I’m emphasizing the “managed” in managed self-service BI, because it’s best to not be completely on your own. Having someone backing you up, someone with the expertise and resources to get you through challenging spots with a helping hand, is just as important with BI as it is with kittens. An author on his own may make avoidable mistakes with long-term consequences, but a center of excellence or community of practice can provide training up front, and assistance along the way so the finished self-service solution is ready to grow up – and growing up is an important goal.

Just as my family includes our adult cats, that analyst working in Power BI has a day job. If we kept each litter of kittens we foster, things would soon become messy and unmanageable. If an analyst retained ownership of every Power BI solution he developed, he would struggle to stay on top of his core priorities.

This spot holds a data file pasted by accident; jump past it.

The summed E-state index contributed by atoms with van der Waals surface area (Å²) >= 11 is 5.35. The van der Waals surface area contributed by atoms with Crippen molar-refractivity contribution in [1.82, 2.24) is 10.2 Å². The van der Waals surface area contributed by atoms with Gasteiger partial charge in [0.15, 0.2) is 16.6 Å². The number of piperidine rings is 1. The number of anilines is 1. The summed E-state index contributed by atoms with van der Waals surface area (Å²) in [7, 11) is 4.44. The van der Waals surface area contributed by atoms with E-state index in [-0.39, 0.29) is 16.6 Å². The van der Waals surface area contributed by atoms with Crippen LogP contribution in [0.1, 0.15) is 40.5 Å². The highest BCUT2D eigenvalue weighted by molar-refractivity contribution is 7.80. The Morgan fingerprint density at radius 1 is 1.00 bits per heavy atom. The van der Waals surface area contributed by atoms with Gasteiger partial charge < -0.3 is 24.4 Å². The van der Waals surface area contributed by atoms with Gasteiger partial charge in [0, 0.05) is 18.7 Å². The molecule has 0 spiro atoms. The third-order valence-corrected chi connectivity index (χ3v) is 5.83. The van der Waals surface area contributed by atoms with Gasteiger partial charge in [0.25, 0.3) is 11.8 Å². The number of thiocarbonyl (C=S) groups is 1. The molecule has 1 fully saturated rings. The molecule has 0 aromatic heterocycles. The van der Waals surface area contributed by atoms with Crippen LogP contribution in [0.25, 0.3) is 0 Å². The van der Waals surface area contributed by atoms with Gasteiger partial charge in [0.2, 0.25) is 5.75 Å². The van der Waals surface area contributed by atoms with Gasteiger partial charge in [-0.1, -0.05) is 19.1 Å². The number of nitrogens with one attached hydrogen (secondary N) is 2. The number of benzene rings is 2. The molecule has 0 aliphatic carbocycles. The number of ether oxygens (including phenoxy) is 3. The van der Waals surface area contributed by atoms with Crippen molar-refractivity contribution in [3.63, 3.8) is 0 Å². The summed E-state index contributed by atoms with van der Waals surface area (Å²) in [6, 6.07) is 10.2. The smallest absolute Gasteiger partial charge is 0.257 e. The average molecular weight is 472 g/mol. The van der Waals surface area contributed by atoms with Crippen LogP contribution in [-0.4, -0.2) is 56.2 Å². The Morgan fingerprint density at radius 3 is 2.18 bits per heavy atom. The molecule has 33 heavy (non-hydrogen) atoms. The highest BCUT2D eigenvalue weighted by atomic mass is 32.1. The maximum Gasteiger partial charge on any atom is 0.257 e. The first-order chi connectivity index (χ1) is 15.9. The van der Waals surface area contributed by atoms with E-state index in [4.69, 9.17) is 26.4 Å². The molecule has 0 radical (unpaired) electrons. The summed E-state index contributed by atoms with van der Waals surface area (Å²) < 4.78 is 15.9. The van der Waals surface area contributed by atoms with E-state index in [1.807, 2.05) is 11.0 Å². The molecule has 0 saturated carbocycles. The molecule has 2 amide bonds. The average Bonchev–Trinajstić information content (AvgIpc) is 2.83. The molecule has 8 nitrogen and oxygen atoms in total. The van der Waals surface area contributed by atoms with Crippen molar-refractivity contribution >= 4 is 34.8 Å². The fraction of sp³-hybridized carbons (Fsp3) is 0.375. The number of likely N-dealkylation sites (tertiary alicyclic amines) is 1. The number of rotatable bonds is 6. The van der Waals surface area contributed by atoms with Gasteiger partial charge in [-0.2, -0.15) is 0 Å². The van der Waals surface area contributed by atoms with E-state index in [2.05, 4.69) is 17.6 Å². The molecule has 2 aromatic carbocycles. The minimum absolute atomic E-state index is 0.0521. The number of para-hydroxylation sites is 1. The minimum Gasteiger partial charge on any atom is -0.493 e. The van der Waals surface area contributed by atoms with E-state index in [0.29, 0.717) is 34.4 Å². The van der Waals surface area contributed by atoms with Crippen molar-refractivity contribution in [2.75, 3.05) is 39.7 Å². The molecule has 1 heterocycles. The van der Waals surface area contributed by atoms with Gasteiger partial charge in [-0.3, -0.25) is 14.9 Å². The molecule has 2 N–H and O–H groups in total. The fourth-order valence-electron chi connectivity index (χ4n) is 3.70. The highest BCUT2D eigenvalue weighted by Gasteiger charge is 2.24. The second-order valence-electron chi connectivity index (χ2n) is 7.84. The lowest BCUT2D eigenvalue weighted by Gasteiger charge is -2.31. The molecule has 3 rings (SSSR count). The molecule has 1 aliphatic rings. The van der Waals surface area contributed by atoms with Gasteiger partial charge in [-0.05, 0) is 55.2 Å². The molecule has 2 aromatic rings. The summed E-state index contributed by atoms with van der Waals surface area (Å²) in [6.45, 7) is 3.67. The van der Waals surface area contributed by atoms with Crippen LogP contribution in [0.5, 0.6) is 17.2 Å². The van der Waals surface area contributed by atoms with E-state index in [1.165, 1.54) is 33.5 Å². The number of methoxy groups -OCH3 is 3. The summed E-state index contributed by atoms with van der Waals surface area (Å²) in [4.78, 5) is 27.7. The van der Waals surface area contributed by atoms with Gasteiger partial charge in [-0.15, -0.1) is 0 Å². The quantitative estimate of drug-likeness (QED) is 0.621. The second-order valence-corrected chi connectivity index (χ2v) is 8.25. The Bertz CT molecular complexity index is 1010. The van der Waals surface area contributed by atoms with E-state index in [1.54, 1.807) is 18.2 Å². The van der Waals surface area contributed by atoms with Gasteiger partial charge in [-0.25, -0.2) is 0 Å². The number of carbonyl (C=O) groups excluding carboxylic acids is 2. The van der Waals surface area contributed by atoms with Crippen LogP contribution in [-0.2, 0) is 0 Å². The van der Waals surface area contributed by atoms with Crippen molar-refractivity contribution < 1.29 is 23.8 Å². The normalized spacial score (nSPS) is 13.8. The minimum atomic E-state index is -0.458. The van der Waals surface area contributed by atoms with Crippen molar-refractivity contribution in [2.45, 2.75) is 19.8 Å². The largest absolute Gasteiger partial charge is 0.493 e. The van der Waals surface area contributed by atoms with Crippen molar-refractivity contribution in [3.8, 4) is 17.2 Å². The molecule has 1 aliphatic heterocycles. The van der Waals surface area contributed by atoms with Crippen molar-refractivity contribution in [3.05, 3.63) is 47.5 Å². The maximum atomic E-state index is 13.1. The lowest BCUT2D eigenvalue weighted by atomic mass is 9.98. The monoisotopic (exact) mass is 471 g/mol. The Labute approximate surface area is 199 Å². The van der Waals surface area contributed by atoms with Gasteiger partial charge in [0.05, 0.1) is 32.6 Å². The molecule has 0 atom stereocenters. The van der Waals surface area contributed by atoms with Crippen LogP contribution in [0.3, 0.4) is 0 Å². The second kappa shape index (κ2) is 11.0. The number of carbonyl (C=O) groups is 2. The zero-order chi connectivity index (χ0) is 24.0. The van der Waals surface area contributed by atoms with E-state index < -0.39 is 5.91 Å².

Being able to hand off a self-service solution to a central BI team is what gives this story a happy ending. The BI team can give the analyst’s work the long-term home it deserves, and the analyst can get back to his job… while also keeping an eye open for the next self-service BI challenge to come along and steal his heart.

Of all the kittens I have loved, I miss Tiny the most.
Your head. I will bite it now.[2]
If you’re interested in learning more about the shelter where we volunteer, please visit the Meow Cat Rescue web site. Please also consider donating while you’re there – the global pandemic is making it harder for their awesome staff and volunteers to do what they do, and kitten season is upon us. If you appreciate the BI Polar blog and its companion YouTube channel, there’s no better way to say thank you than to donate to Meow. Even a small donation will help.


[1] I hope you saw that one coming